TODAY’S FORECAST: Tired
Yesterday I had my regular check-up at Cystic Fibrosis clinic. I have to admit, clinic days are not always my favorite, because as I get older and more complications arise, I never know what new issue will rear its ugly head. Yesterday’s visit was no exception, as there were a host of new issues we needed to address. Comparatively, I walked away moderately unscathed, with an extended trip to the lab, two scheduled procedures, one new medicine and an appointment to come back in 10-14 days to see if I am “feeling better.” This is basically code for, “If you don’t improve by then, it’s back on IV meds for a while.” Ick.
I was thinking back this morning about clinic days during my younger years, which were loads more fun than they are now as an adult. I used to skip into the office, get fussed over by the doctors and smile sweetly for the nurses who clapped for every pound I gained and every inch I grew. I’d leave with a sticker and a lollipop, wishing that every day could be “clinic day,” totally oblivious to what CF was really all about. In those days, clinic day was a definitely a celebration.
During my teenage years, clinic was an eye-opening experience. I began to take notice of the people around me in the waiting room. They looked a whole lot sicker than I ever felt. I heard stories of how they missed so much school because they had to go into the hospital all the time. I tried hard not to stare at their fingers, clubbed and deformed from the lack of oxygen, and even silently congratulated myself that my own fingers did not look like theirs. I listened to them cough in the waiting room and I wondered if perhaps someone had made a mistake, and maybe I didn’t have CF at all. Call it denial, call it teenage rebellion, I still don’t think that I really knew what CF was then, and I wasn’t really sure I wanted to find out. Find out I did though, as I had my first major CF infection hit right as I was beginning high school. Still, after it was over, life went back to “normal” for the most part and my visits to clinic did too.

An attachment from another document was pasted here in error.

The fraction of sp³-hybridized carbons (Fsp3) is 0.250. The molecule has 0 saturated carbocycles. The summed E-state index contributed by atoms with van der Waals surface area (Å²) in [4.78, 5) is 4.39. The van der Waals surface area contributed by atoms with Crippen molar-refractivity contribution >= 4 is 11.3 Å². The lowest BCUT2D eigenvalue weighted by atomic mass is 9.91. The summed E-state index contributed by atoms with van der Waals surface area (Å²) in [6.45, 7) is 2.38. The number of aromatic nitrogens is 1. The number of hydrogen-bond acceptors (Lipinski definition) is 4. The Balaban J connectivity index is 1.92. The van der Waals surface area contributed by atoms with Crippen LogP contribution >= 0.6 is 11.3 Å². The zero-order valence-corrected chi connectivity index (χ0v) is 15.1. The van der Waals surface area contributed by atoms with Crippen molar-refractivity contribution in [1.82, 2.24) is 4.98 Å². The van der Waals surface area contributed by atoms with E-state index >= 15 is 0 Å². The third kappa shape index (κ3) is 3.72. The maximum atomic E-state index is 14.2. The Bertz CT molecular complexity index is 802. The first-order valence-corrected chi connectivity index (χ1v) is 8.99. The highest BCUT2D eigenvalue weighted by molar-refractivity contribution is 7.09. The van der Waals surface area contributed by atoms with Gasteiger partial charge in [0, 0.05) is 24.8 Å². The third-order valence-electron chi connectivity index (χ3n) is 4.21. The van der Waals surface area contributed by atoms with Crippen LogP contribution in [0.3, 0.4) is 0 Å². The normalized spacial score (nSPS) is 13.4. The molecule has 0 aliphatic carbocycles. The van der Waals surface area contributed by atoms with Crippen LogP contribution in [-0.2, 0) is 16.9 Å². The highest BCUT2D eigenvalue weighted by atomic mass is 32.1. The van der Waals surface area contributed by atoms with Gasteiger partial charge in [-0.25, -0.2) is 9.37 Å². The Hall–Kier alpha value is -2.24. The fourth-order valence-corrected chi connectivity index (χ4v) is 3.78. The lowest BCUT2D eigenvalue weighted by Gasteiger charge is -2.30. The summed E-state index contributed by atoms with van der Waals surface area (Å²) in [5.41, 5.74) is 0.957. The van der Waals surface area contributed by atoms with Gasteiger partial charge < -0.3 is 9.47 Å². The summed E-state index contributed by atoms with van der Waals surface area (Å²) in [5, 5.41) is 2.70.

About the time I went to college and decided to get really rebellious, CF clinic wasn’t much fun at all. I transitioned to the “adult” patient clinic, which was a relatively new concept in the world of CF at the time. Instead of lollipops and stickers, I got lectures and added therapies that were a real drag on my budding social life. My new doctors weren’t nearly as impressed as my old ones. Someone had apparently forgotten to tell them that I was the “superstar,” and no one was clapping. Clinic now seemed like a sentence and I didn’t like the verdict.
As I’ve grown up, I’ve come to appreciate CF clinic days for what they truly are; meetings of the minds to strategize how not to let CF win and how to treat the indelible, growing list of impacts it unfairly doles out. While there’s a lot of physical examination involved, the CF team deals with the psychological and emotional impacts as well. I have an unwavering amount of respect and love for my CF team who has dedicated their life’s work to keeping me alive and improving the quality of the life I live, for whatever is left of it. These doctors, nurses and techs who I’ve now seen for almost 20 straight years have seen me through every high and low imaginable to this point; yet unimaginably, I know there’s so much more to come. Over the years, they’ve delivered good news and bad. They continually introduce me to new therapies and remain optimistic that I will be able to live long enough to partake of the “cure” that is closer to being than it’s ever been. Alternately, they aim to honestly prepare me for a realistic future with CF and deliver words no one really wants to hear such as “life expectancy”, “living will” and “worsening lung disease.”
In spite of the serious nature of these days and all that needs to be accomplished, we still manage to have fun. We love to tease one another, celebrate each other’s accomplishments, share stories of family, faith and goodwill. I take comfort knowing that when the news will not be what I want to hear, at least I have some amazing people to help lift my spirits and help me get a handle on what the necessary next steps are. Clinic may no longer be lollipops and stickers, but I have been blessed with a group of people who make it their life’s work to care about me, my longevity and quality of life. Celebration or sentence, you decide.